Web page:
Pediatric Thighbone (Femur) Fracture
Pediatric femur fractures can occur when your child falls hard on the ground or gets injured during sports, automobile accidents, or other high energy trauma.
In a femur fracture, the broken bones may be aligned or displaced. The fracture can either be closed (with skin intact) or open (with the bone piercing out through the skin). Your child may experience severe pain, swelling, inability to stand and walk, and limited range of motion of the hip or knee.
Your child’s doctor will conduct a physical examination. An X-ray is usuallyrecommended to locate the position and number of fractures, and determine if the growth plate is damaged. Femur fractures may be treated with non-surgical or surgical methods.
Non-surgical treatment involves stabilizing the bones so they can heal and fuse together. IN younger children (age 1 to 4 or so) spica casting may be used to ensure that the bones are properly set in their normal position. This cast is cumbersome and is applied around the chest, waist and down to the ankle of the injured leg.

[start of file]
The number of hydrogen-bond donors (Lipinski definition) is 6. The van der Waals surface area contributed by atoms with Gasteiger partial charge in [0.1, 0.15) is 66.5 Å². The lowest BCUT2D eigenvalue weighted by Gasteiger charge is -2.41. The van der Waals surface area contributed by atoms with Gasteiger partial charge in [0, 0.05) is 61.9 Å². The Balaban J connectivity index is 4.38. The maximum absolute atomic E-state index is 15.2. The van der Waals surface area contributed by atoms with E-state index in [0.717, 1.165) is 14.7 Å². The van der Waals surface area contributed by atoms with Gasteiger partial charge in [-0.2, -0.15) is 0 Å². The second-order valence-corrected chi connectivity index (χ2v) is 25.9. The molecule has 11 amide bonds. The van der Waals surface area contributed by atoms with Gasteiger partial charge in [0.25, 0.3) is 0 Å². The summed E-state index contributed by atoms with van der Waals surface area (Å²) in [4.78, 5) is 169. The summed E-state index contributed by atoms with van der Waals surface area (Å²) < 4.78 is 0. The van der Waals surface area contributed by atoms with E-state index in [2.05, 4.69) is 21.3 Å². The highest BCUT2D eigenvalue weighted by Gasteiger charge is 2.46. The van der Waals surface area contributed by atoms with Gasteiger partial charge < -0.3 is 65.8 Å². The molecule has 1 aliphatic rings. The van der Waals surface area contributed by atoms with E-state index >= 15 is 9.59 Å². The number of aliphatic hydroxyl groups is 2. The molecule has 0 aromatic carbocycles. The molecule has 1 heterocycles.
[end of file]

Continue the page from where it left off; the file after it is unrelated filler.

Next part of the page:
Surgery is recommended for older children. Your child’s surgeon aligns the broken bones and uses metal plates and screws or elastic rods to hold the fractured bones together in proper alignment. Your child may have to wear a cast for a few weeks until complete healing. An external fixator may be used in case of open injury to the skin and muscles.